A Patent Grab for Power
The tools of modern science should be used to create wealth in society, writes Richard Jefferson | July 18, 2007
FOR thousands of years biological innovation was guided by keen observation and the accumulation and sharing of generations of practical knowledge.
Farmers selected better crop varieties and livestock breeds, and found out how to manage them to maximise their performance. Seeds were shared as a practical matter of survival and each improvement formed the basis for further innovation. Because the seeds of most crop plants bred true, it was easy to share and the barriers to doing so were minimal. This was the real origin of open source, a concept rediscovered recently by the software sector.
During the past 30 years there has been an unprecedented dynamism in life sciences that is hailed as a biotechnology revolution. But in this revolution, biotechnology is rarely applied to the critical issues of alleviating poverty, eliminating hunger, stewarding natural resources and preventing or curing the diseases of the disadvantaged. The profit margins are too small, the markets too modest and the challenges too great.
Today, control over agricultural biotechnology, for instance, is effectively limited to a few multinational corporations that integrate seeds, agrichemicals and biotechnology. They have accumulated extensive patent estates over the tools to do this, and the genes and platforms on which innovation happens.
This disturbing consolidation of power is matched by a trend towards "me-too", big-ticket innovations of remarkable dullness. How many herbicide-tolerant big acreage crops are enough?
Similar trends are surfacing among the large pharmaceutical companies: how many blockbuster lifestyle drugs does society need?
It requires vigorous, competitive, local-scale small to medium enterprises to address the myriad challenges of agriculture, environment and health that are mainly local in nature and modest in market or profit margins.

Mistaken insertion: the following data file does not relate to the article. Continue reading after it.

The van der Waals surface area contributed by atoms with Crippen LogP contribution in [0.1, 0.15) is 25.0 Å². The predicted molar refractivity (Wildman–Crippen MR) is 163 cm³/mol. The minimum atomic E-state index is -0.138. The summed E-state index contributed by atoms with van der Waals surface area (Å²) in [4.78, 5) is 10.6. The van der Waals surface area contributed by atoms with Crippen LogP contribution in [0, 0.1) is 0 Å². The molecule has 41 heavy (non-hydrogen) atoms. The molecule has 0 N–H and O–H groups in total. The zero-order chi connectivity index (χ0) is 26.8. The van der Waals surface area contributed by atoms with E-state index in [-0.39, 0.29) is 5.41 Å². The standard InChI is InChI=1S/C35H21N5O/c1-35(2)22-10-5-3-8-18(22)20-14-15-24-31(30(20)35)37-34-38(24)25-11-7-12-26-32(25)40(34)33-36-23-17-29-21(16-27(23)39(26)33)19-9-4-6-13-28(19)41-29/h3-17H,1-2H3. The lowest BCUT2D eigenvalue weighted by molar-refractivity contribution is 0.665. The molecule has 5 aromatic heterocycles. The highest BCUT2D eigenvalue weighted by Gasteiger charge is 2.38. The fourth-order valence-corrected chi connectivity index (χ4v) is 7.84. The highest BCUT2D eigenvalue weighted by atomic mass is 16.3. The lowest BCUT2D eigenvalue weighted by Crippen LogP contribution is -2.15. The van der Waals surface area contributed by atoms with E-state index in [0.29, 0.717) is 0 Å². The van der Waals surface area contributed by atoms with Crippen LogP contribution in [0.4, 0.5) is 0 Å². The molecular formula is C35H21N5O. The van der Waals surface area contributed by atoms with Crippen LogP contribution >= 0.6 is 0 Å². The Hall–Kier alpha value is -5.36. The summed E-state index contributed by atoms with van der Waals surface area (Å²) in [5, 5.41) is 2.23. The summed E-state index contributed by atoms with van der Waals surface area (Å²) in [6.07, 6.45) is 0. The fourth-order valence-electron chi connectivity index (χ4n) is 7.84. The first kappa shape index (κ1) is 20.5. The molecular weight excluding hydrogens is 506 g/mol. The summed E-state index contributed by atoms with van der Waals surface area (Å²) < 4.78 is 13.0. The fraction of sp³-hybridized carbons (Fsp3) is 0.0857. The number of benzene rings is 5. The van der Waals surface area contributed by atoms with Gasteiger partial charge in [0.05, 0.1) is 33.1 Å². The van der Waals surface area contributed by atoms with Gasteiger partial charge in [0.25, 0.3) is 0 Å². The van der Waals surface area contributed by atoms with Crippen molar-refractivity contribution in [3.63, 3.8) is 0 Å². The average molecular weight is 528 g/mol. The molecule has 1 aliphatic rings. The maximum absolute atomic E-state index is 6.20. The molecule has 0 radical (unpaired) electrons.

But this requires a culture in which the costs of innovation are low, the investment confidence strong, and the power and relevance of technology high.
The mission of Cambia, the Canberra-based international organisation that I founded, is to advance these capabilities so biological innovation can better address the human challenges of the 21st century. The goal is to ensure that the tools of innovation are powerful, affordable, shared and safe for all to use.
Open source software projects familiar to most include the Linux operating system and the Firefox web browser. These open source projects were co-developed by thousands of programmers and shared through creative licensing that keeps the resource for all to use and to profit from.
But how do you make money in open source? The answer is simple: not by selling open source but by using it. Most of the high-profile open source programs are tools and platforms rather than end-user applications. They allow users to build commercial applications on robust, dynamic platforms. The economic success stories of open source software are not Linux and Apache but eBay and Google.
This is what we should do with the tools, discoveries and platforms of modern science: use them to create value and wealth in society, not patent them to extract money from the system and drive up costs of real innovation.
The modern patent system was intended to advance the public good by trading the disclosure of ideas for a limited monopoly to allow an inventor to exploit their idea. Today, the bargain has degenerated into an instrument that is often misused and obstructs the public good.
For instance, until this week the text of Australian patents could not even be searched.
To the shared dismay of scientists and thoughtful citizens, the way patent systems are being used is often impeding innovation as a social enterprise and continuing to deprive most of the world's population of fundamentals such as adequate nutrition, access to healthcare services and clean water.
This does not have to be. It is up to us to reclaim science as a democratised tool for social advancement and wealth creation. It is up to us to write the terms of the compact.
It is up to us to move beyond rhetoric and into constructive engagement in reforming our innovation systems for economic robustness and social justice.
Richard Jefferson is the founder and chief executive of Cambia-BiOS, based in Canberra. This is an edited version of his Deakin Lecture delivered at the State Library of Victoria on Monday.